All too often, the creative arts take a back seat to the rigors of a tough academic curriculum.
For Punahou and ‘Iolani high schoolers Jaynie Fu and Emma Waters, however, finding a way for local students to not only to develop confidence in their creative thinking through music composition but to do it in a fun and immersive way, is paramount.
Together, Jaynie and Emma created HEARTBEATS to support youth programs offered by HoMA, under the guidance of the EFC Hawaiʻi Social Evolution program, which mentors students and teaches them about the many different facets of social responsibility and community involvement. This year, their goal is to raise $30,000 to fund the Soundshop program.
Since 2013, Soundshop has allowed students from local high schools to enter a creative space in which they can draw inspiration, write and perform hip-hop music with the help of local artists. The workshop starts with performances in the Doris Duke Theatre from seasoned musicians like Nā Hōkū Hanohano Award-nominated artists, Scott Ohtoro and Navid Najafi. The artists share their creative process and narrative construction, then the students are broken up into intimate groups to brainstorm beats and lyrics with artist guidance in the museum’s galleries. The Soundshop ends with the students performing their collaborative piece as the grand finale.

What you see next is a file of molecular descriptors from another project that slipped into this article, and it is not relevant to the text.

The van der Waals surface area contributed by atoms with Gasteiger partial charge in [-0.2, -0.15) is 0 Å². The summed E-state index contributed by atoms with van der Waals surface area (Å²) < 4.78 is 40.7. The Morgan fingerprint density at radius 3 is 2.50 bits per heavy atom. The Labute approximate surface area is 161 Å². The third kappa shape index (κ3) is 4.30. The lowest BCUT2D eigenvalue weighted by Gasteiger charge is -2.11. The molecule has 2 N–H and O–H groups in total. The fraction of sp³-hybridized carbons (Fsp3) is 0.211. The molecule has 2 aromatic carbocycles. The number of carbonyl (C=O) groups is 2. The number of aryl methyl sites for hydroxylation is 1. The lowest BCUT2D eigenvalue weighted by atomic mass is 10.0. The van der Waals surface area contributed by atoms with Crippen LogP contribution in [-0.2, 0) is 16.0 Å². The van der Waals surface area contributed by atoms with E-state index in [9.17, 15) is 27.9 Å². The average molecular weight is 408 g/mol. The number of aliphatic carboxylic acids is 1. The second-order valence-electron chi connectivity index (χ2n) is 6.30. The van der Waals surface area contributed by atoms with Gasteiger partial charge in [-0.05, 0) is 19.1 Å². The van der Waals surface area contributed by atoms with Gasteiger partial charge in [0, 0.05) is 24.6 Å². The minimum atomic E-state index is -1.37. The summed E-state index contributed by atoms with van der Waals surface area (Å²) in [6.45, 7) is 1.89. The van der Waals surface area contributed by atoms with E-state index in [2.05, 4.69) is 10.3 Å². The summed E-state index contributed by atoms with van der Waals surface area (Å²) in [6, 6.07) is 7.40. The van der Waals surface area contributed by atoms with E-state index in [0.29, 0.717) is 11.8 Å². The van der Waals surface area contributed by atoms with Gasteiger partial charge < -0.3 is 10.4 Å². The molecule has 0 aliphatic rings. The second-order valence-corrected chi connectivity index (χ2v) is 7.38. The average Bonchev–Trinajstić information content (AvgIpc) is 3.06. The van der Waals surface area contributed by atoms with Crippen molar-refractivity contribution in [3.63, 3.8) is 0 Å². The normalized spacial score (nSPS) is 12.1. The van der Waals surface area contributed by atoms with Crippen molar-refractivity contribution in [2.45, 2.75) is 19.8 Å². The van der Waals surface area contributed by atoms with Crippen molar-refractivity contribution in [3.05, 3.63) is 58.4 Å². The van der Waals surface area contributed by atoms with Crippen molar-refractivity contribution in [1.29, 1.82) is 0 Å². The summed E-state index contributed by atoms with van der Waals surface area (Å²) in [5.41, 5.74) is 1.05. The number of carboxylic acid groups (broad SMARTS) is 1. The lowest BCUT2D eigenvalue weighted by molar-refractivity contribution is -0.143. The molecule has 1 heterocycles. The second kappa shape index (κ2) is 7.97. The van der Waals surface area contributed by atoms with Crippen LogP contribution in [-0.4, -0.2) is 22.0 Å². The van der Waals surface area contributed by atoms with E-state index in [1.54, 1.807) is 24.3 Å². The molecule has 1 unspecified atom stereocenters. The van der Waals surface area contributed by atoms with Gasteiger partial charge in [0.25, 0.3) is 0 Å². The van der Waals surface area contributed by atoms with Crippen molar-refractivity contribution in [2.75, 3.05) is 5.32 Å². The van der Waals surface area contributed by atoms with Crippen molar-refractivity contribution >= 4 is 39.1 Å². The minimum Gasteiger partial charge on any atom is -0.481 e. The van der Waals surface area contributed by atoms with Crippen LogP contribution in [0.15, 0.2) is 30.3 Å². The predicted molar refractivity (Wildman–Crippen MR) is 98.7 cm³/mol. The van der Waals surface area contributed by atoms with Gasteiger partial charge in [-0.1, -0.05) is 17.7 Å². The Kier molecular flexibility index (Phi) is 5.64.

“I think it’s really cool that we are going to be able to help [Soundshop] reach other schools so more kids can experience what the museum has to offer, [including] this program that brings someone out of their comfort zone and makes them express themselves in different ways,” explains Jaynie.
To kick off the charitable season, an inaugural fundraising event will be held at Sky Waikiki on December 15 with a special dinner curated by Chef Lance Kosaka and live entertainment by Amy Hanaialiʻi Gilliom.
Teachers can register their students for workshops (limit to 50 per session) by contacting Taylour Chang, Curator of Theatre and Performance, at gro.muesumululonohnull@gnahct or (808) 532-3033.